Everything We Know About The Jamal Khashoggi Case
October 18, 2018
The disappearance and suspected murder of Saudi journalist Jamal Khashoggi has not only caused diplomatic dissension between Turkey and Saudi Arabia but has been the spark of intense international outrage.
Jamal Khashoggi was a Saudi native and U.S. resident who, before his disappearance, worked as a columnist for the Washington Post. He resided in the Saudi Arabian area for the majority of his life and was a passionate progressive and political critic. He has been missing since Tuesday, October 2, and is now presumed to be dead.
After many years of working in Saudi Arabia as a journalistic political commentator, Khashoggi left the area for Washington D.C. in the summer of 2017 amid a suppression of dissent. Then, on September 28, 2018, Khashoggi made his first visit to the Saudi consulate in Istanbul, Turkey, for reasons concerning his marriage documents.
Accompanied by his fiancée Hatice Cengiz, Khashoggi returned to the consulate on Tuesday, October 2. Cengiz waited outside the consulate building with the instructions to call Yasin Aktay (aide to the Turkish President Recep Tayyip Erdogan) in the instance that anything should go awry. Three hours passed and Cengiz asked the consulate staff about the whereabouts of Khashoggi. She was told by the staff that he had already left the premises through a back door.
The following day, Saudi authorities issued a statement which confirmed Khashoggi’s disappearance. They remained insistent that he left the building through a back door. However, the spokesperson for the Turkish presidency, Ibrahim Kalin, told the press that Khashoggi did not leave the consulate.
“According to the information we have, this person, who is a Saudi citizen, is still at the Istanbul consulate of Saudi Arabia,” said Kalin.
Contradictory confusion continued as more press statements were made. On October 4, Turkey’s foreign ministry summoned Saudi Arabia’s ambassador to Ankara to discuss Khashoggi’s disappearance. The Saudi ambassador proceeded to deny any knowledge of the journalist’s sudden disappearance.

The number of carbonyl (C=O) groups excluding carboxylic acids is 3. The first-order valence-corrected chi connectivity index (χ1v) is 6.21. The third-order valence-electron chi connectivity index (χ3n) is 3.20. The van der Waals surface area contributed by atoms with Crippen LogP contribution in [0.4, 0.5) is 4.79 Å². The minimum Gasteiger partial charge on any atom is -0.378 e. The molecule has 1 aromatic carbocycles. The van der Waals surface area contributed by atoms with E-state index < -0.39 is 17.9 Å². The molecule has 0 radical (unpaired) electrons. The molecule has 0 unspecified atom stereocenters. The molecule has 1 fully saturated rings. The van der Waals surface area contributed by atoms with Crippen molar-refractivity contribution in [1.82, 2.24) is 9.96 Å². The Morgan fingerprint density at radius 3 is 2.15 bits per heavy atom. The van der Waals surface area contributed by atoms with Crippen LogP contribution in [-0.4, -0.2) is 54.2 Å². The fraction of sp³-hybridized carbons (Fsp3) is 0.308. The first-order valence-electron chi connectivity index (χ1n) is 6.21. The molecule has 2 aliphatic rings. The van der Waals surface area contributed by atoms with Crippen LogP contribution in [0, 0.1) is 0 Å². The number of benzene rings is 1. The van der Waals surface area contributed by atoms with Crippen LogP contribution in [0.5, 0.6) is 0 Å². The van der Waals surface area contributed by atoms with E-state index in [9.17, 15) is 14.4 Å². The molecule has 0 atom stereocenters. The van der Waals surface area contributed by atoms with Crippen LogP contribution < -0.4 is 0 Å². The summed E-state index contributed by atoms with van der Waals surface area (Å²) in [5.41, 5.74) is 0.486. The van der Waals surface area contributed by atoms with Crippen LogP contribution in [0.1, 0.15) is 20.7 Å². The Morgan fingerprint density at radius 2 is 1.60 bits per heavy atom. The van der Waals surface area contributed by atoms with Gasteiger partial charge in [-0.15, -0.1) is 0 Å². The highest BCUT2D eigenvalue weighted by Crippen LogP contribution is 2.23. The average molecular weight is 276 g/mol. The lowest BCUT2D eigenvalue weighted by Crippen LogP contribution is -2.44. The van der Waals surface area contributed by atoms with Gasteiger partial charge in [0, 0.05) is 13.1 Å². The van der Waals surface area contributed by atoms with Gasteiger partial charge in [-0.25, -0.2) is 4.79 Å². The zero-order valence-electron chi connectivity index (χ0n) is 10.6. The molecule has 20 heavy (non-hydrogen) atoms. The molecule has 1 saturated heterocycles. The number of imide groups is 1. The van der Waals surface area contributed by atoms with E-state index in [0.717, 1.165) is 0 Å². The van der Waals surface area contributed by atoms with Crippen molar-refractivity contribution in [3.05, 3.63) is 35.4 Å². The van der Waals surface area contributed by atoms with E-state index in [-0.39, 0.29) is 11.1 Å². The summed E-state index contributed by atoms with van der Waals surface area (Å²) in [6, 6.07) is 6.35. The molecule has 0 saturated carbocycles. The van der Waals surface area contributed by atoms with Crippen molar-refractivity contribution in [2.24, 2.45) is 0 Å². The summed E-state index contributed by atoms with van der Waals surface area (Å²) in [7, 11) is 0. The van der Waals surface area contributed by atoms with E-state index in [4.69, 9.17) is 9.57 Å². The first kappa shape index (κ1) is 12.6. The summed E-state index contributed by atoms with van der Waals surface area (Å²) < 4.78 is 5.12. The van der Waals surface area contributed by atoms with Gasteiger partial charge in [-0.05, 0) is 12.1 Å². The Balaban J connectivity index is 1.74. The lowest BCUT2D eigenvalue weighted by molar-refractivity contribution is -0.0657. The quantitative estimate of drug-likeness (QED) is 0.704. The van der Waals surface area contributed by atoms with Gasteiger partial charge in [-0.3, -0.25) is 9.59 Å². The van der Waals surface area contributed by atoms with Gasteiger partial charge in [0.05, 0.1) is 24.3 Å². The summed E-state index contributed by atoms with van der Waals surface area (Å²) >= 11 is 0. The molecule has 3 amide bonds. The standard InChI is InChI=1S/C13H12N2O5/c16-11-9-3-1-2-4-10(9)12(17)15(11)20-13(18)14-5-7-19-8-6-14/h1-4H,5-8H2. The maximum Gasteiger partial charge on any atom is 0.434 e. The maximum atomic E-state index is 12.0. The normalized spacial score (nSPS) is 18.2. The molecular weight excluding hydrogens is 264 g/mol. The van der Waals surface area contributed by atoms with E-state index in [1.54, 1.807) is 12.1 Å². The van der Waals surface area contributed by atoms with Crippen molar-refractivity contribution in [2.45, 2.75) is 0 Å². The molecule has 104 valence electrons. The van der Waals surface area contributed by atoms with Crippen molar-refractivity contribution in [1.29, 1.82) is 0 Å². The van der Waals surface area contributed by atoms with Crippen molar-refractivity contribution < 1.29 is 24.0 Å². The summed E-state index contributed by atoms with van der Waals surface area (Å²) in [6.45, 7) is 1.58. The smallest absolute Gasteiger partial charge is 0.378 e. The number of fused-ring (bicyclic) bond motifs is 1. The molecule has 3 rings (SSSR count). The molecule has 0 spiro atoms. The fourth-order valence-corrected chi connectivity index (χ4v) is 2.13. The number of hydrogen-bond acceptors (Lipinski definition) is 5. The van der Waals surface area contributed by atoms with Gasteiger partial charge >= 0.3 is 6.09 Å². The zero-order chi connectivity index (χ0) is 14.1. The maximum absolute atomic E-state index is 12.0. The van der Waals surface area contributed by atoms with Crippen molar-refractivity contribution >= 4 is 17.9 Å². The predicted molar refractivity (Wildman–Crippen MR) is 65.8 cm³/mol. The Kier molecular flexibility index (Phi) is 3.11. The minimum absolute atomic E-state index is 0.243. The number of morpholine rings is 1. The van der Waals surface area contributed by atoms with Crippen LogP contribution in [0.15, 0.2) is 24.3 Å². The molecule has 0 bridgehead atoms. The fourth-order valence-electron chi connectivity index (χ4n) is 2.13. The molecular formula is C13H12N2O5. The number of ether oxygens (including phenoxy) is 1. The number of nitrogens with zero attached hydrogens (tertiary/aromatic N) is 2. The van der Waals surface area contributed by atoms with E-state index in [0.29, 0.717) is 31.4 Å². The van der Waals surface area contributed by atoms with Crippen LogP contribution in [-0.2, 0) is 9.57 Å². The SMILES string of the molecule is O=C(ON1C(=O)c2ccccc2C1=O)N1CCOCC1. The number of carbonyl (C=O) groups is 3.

This position of ignorance on the matter has been maintained by Saudi officials and royalty when interacting with the press. The crown prince of Saudi Arabia told the press that Khashoggi was not inside the consulate, but that he was not against a Turkish investigation taking place. The consulate general, Mohammad al-Otaibi, made the confirmation to the press that Khashoggi was not inside the consulate or the kingdom of Saudi Arabia. He also stated that while the consulate had working cameras, they had not caught any footage of Khashoggi.
However, Turkish officials have stated the opposite, causing the preexisting tension to worsen between the two countries. While Turkish President Erdogan stated that he was remaining hopeful about the state of Khashoggi and that the burden of proof lies on the Saudis, his advisor stated that he wholeheartedly believed that Khashoggi was murdered inside the consulate.
As the case became more publicized, outrage increased and outside countries began releasing statements. United States President, Donald Trump, stated that reports on Khashoggi concerned him.
On Tuesday, October 16, the Wall Street Journal and the New York Times both reported that anonymous Turkish sources say that there are audio recordings of Saudi operatives beating, drugging, murdering and dismembering Khashoggi in the presence and with the approval of the Saudi kingdom’s top diplomats. This report draws in the Saudi crown prince Mohammad bin Salman and King Salman into an already politically controversial case.
President Trump maintains the stance that Saudi royalty should remain innocent until proven guilty, despite the rise in public outrage. Mike Pompeo, the United States Secretary of State, met with the Turkish President and foreign minister one day after meetings with the king and crown prince of Saudi Arabia. Sixteen days after the disappearance, Saudi royalty has chosen to stick to their position of not having any idea what happened inside the consulate.
The stance the White House has taken on the case is that Saudi officials should have time to conduct an investigation and that the royalty should be perceived as innocent until proven guilty. This position has emphasized the U.S.-Saudi economic and sociopolitical relations.
It remains to be seen what steps the Trump administration will take if these allegations of Saudi governmental involvement in the case of Khashoggi prove true and how this case will affect already existing political tensions between Saudi Arabia and Turkey.